Darien students get hands-on with fuel cell technology
Updated 4:20 pm, Thursday, March 3, 2011
Brakes tearing off the vehicle, structural design issues and a lack of funding are only some of the obstacles a group of high school students had to overcome as they worked on developing their own fuel cell car.
The fuel cell car project is a student-driven initiative that is challenging a small group to design a fuel cell car that can travel at least 40 mph, accommodate a driver of any size and create the most efficient vehicle possible.
The project has been in the works for more than a year and, during that time, the group has been faced with numerous challenges, but has also seen a great deal of success.
Justin Lee, one of the engineers working on the car, explained how difficult it was to get the brakes working properly.
"We got our car up to 45 mph but when the driver hit the brakes, it literally tore them off of the car," Lee said. "Adjusting the brake slots was absolutely terrifying to do."
Lee said the car has moved into phase five which has transformed the car from a simple test frame to a vehicle with a re-engineered chassis, brake system and steering design. Eventually, the group hopes to be able to take their car to compete in the Shell Eco Marathon in 2012.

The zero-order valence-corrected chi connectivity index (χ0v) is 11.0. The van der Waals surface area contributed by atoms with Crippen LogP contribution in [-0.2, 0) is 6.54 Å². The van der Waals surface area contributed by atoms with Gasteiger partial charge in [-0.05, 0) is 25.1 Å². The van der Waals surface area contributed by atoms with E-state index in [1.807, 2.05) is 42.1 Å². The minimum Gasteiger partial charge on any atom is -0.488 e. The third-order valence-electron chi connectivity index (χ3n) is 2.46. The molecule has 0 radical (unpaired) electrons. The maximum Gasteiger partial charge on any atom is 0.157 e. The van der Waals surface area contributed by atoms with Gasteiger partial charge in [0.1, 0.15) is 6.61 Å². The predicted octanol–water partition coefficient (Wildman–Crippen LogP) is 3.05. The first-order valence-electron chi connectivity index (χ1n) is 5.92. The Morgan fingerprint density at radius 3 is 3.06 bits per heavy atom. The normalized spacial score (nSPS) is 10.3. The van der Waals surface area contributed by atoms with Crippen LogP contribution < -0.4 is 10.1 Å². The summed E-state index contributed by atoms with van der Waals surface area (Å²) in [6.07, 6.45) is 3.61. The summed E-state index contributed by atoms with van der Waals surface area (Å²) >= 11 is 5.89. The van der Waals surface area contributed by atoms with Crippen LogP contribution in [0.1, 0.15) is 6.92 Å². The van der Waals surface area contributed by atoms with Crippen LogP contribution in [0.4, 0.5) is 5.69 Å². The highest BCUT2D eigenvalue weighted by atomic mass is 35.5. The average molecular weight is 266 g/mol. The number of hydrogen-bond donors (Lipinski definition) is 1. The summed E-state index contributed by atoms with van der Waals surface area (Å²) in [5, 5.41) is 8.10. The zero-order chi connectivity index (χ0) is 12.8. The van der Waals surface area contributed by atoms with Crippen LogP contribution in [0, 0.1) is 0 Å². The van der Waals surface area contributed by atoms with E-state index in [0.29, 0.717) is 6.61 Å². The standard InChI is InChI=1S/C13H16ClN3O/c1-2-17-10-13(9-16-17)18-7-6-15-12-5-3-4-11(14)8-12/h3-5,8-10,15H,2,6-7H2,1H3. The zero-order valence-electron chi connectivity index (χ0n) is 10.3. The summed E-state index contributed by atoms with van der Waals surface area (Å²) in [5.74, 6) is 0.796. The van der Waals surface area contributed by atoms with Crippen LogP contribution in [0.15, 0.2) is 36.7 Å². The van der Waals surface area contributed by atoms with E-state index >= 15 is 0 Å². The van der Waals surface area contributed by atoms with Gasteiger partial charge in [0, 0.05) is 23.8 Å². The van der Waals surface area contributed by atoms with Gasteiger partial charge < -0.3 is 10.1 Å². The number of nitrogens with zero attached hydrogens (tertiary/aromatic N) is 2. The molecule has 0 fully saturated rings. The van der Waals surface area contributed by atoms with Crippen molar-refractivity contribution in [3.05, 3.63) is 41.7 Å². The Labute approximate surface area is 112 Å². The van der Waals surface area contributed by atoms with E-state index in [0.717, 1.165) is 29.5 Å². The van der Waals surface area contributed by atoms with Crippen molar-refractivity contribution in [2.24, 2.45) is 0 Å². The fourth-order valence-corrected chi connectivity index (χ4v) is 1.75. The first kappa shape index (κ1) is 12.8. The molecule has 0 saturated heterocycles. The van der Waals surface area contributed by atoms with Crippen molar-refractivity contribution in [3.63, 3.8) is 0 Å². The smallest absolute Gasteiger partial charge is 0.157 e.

As much as the design of the car has sometimes slowed progress, securing funding has also been an issue.
So far, the project managed to secure a $2,500 grant from Northeast Utilities and a $10,000 grant from Best Buy.
To help the project move forward, Mercedes-Benz of Greenwich offered to send their master technician to the high school to help with the brake and steering designs on the car.
Paul Schweizer, who is charge of product management, was enthusiastic about the work the students had done.
"I want to commend all of you guys because you've done great work," Schweizer said to the students.
Schweizer then gave a presentation on the work Mercedes-Benz is doing with their vehicles in regards to fuel cell technology.
Student George Moore, who handles public relations for the project, said the opportunity to develop a fuel cell car is a great experience.
"I've always been big fan of technology and environmental design," Moore said. "I'm looking at studying environmental design when I go to college."
Moore said the other group members shared a similar interest in technology, and having the chance to learn about fuel cell cars is an exceptional opportunity; especially when outside groups like Mercedes-Benz visit the school to see what the students are doing.
"It's great to feel like we're getting a response from the outside world," Moore said. "In these economic times it's hard to secure grants but the people who are innovating are the ones reaching out."
Moore said the ultimate goal of the project is to promote fuel cell technology and to be able to show other students how technology can be incorporated into the curriculum.